CHICAGO (Reuters) - Agribusiness giant Bunge Ltd (BG.N) reported weaker-than-expected third-quarter results and said global grain trading would remain “volatile and complex” following the worst U.S. drought in more than half a century.
The four “ABCD” firms that dominate the global agricultural business - Archer Daniel Midlands Co (ADM.N), Bunge, Cargill Inc CARG.UL and Louis Dreyfus Corp LOUDR.UL - are grappling with reduced crop volumes and unusual trading patterns due to bad weather.
Bunge said the world needs record corn and soybean crops to build supplies back to comfortable levels.
“The current market environment, shaped most notably by the severe U.S. drought, has been and will continue to be volatile and complex for everyone who participates in our industry,” Chairman and Chief Executive Officer Alberto Weisser said.
New York-based Bunge processes, stores and sells agricultural products as part of its agribusiness operations. It also markets vegetable oils for the biodiesel industry and is a leading sugar and ethanol producer.
Bunge managed 15 percent volume growth in its agribusiness segment during the third quarter, helped by strong export demand and higher oilseed processing. It said a global network of ports and elevators benefited its bottom line.
Quarterly net earnings rose to $297 million, or $1.92 per share, from $140 million, or 89 cents per share, a year earlier.
Excluding one-time items, the company earned $2.08 per share, below analysts’ average forecast of $2.17.
Net sales rose 10 percent to $17.29 billion. Analysts expected $17.80 billion, according to Thomson Reuters I/B/E/S.
Global traders are on edge because of the drought in the United States, the world’s top grain exporter, and poor weather elsewhere.
Flows of crops from the key Black Sea region are uncertain after Ukraine’s agriculture minister said the country, one of the top 10 wheat exporting countries, will ban such exports starting November 15 due to a weather-damaged harvest.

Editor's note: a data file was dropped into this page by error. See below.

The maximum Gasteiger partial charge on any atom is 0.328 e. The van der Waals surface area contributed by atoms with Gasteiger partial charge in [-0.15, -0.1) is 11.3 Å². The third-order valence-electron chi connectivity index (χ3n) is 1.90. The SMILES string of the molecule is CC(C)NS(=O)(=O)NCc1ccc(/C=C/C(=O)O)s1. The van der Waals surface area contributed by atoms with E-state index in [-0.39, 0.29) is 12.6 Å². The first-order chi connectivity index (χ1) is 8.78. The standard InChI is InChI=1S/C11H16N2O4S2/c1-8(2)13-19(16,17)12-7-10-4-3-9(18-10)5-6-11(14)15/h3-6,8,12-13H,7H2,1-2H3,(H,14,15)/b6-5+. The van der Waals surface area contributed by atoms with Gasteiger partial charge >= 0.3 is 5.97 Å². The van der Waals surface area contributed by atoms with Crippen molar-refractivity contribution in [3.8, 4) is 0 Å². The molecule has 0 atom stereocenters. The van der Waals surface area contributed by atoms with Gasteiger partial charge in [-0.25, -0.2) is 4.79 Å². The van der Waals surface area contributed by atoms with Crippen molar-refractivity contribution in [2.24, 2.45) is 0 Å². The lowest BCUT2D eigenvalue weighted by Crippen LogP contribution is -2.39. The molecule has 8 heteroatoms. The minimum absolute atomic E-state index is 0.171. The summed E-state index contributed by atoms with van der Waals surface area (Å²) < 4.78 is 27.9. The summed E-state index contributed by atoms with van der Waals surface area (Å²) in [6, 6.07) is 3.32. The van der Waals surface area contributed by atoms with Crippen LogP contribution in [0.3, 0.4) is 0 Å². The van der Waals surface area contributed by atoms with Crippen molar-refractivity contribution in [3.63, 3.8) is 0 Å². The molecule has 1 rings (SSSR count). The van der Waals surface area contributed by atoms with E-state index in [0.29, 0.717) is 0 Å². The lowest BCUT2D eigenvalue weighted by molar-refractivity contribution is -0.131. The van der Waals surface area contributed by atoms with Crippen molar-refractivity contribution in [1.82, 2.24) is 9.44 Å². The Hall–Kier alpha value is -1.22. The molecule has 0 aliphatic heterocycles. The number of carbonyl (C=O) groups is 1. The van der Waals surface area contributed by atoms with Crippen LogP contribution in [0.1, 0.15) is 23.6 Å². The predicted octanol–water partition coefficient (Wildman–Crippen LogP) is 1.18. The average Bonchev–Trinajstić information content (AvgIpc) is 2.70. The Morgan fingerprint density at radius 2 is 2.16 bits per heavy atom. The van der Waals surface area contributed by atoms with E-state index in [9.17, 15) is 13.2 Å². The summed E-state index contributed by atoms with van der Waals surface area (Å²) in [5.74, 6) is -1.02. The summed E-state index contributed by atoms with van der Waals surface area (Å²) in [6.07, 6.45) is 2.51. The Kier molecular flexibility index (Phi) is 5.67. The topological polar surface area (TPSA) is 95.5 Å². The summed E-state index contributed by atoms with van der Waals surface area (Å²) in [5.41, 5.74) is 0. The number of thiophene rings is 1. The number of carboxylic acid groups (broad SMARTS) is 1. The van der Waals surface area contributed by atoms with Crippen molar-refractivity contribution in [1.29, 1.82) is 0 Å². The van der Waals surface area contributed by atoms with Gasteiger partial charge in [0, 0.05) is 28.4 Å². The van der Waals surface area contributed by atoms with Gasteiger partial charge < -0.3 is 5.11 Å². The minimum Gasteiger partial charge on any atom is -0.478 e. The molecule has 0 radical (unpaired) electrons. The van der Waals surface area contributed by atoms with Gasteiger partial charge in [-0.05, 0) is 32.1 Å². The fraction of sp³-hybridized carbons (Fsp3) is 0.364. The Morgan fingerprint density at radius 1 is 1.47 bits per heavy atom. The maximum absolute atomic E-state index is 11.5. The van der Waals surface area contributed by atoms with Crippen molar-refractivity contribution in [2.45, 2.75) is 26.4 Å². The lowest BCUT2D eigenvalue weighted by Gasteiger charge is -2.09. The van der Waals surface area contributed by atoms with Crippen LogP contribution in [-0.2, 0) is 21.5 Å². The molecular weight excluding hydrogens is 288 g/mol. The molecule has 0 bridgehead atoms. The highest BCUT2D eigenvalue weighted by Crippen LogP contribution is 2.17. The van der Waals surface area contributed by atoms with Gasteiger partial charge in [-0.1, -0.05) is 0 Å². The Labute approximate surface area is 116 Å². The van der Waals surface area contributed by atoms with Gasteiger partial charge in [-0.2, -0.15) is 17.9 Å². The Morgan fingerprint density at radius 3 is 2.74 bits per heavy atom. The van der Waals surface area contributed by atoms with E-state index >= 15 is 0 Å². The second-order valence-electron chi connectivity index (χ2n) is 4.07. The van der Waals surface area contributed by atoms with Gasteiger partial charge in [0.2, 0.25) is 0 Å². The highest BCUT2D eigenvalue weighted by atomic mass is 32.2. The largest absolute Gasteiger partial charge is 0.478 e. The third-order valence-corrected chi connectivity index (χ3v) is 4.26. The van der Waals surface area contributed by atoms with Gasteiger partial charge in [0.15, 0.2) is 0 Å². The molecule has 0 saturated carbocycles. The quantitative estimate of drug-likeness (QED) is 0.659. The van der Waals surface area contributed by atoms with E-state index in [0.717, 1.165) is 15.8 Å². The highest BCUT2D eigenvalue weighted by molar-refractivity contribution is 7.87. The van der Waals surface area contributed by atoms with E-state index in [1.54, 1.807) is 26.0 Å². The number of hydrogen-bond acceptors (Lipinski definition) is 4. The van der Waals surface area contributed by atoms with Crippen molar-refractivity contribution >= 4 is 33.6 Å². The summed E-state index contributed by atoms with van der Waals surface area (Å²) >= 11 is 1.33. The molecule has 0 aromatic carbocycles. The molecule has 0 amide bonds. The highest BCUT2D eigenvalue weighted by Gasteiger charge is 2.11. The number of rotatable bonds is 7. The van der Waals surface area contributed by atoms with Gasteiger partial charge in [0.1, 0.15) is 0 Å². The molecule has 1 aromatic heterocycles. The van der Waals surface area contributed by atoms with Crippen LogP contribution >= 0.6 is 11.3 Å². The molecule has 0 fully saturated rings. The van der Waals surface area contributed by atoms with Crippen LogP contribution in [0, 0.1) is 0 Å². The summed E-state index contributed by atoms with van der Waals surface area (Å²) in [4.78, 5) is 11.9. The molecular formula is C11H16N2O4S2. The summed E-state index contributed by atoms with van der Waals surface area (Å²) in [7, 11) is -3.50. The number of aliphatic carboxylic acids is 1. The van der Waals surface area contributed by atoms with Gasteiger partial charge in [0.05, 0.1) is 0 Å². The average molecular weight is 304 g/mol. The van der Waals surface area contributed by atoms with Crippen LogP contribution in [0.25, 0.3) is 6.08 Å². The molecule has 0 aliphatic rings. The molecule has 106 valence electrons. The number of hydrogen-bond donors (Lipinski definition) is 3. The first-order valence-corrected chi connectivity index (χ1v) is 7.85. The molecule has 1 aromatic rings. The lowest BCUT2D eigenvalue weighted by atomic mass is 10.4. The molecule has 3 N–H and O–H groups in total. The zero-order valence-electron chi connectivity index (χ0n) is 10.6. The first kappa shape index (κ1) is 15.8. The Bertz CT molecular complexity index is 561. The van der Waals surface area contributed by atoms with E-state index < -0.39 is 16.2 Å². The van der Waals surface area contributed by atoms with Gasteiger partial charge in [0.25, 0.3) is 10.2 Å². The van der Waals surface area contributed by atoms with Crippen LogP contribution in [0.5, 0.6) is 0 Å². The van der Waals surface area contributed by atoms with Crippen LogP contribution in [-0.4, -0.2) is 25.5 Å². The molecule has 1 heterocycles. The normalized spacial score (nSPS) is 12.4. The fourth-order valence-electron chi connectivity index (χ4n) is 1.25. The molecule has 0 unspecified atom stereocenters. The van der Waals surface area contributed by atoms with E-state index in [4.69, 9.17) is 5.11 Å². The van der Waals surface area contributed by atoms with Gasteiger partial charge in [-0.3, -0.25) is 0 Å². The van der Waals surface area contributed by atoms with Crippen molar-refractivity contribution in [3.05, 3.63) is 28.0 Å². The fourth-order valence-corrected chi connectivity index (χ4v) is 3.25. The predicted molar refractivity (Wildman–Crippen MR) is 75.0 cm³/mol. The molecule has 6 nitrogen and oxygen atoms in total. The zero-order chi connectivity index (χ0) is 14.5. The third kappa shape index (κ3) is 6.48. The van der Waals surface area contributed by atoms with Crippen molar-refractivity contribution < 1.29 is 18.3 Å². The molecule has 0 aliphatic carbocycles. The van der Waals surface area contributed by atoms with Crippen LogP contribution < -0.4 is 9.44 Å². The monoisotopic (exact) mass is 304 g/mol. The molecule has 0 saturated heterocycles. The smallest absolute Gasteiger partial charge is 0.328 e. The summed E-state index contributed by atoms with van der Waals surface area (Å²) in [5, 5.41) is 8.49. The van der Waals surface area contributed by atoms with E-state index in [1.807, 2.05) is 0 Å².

Bunge rival Cargill earlier this month said its broad global reach helped quarterly earnings quadruple from a year ago but warned that the full impact of bad weather had not yet been seen.
“As new crops are harvested, we should see a more balanced supply-demand situation, which will be good for consumers and for the market overall,” Bunge’s Weisser said on Thursday.
Bunge has taken advantage of unusual trading patterns, shipping corn to the U.S. Southeast from Brazil. Brazil brought in a record corn harvest this year.
Some long-time importers of U.S. corn have forged ties with alternative suppliers like Brazil, casting a shadow over continued U.S. dominance in the export markets, according to foreign grain buyers.
U.S. corn exports are projected to shrink this season to the lowest point since the mid-1970s, while rival exporters such as Brazil and Argentina have seen export volumes soar to record or near-record levels.
Bunge previously said it does expect a permanent reordering of the global grain trade as a result of the U.S. drought.
Bunge shares opened at $68.50, up 22 cents, on the New York Stock Exchange.
Reporting By Tom Polansek in Chicago and Siddharth Cavale in Bangalore; Editing by Sreejiraj Eluvangal and John Wallace